Glad you are back home with the family after a successful tour!

  14. Major, massive props to you for this blog post!! I think I have mentally blocked all bad reviews of The Kingdom of Childhood, but Publishers Weekly called my earlier book, Desperado City, “a schizophrenic tangle” and a “YA soap opera” (it wasn’t YA). I wanted to crawl into a cave with a bottle of vodka and never come out. I survived ๐Ÿ™‚

  15. juliesondra says:

    Thanks for sharing! (I’m in the agented-but-still-trying-to-get-a-publisher phase, and the poor reviews from early readers sound pretty loud on the bad days.)

    My favorite “advice” regarding the book that is now on submission:

    “The first part of this writing needs some work. Change the language and sentence structure to make it sound more like a novel and less like an English paper or PHD dissertation. I know what papers, MS theses and PHD dissertations sound like. That’s because I’ve written them. Change the wording. That is, use one and two syllable words instead of more complex words where possible. Shorten your sentences. I caught several run on sentences. You are an excellent writer. However, you are not Henry James or James Joyce. They can get away with long sentences. Someday you may acquire the skill. Right now let’s stick with short sentences.”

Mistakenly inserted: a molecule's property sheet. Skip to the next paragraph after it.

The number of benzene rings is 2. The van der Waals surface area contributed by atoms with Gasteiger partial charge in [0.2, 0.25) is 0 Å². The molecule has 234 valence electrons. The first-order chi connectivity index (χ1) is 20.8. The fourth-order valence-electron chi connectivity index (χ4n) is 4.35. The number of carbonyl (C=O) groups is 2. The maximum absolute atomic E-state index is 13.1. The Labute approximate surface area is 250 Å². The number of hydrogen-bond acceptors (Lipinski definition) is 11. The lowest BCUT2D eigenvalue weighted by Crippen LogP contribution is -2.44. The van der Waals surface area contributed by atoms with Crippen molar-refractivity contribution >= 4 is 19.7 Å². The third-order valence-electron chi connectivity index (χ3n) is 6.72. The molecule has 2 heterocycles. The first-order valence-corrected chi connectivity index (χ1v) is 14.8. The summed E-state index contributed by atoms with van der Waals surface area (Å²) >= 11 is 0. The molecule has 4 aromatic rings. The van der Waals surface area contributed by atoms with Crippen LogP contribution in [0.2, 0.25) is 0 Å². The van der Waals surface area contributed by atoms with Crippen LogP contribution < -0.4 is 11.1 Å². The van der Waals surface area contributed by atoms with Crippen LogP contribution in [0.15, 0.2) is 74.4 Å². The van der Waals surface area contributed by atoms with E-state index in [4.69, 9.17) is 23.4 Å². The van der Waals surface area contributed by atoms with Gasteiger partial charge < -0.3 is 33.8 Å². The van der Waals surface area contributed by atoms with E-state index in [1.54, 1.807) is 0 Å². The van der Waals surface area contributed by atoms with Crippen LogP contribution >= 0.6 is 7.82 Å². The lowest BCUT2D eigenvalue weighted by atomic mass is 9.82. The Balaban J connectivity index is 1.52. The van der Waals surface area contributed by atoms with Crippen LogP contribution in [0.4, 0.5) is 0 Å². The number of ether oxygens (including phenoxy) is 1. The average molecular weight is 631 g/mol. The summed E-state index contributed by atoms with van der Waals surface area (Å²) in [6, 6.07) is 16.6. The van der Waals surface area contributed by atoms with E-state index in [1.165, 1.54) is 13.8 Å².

Thanks guy. I hope I will soon develop enough writing chops to have your permission to write a longer sentence and use my SAT words.

  16. Darcie Morin says:

    Thank you for sharing this.

  17. girlparker says:

    Good lord, this coffee-drinking lady would like to “trip and spill” her scalding beverage into that pompous reviewer’s lap. Then ask if they’d like cream with that. Or a scone.

  18. Colleen says:

    If you try to please all the people all the time, the only one unhappy is you. Make yourself happy and in doing so, others might just be as well.

  19. Had a reader track me down and leave the following comment on my long out of print children’s picture book’s FB fanpage: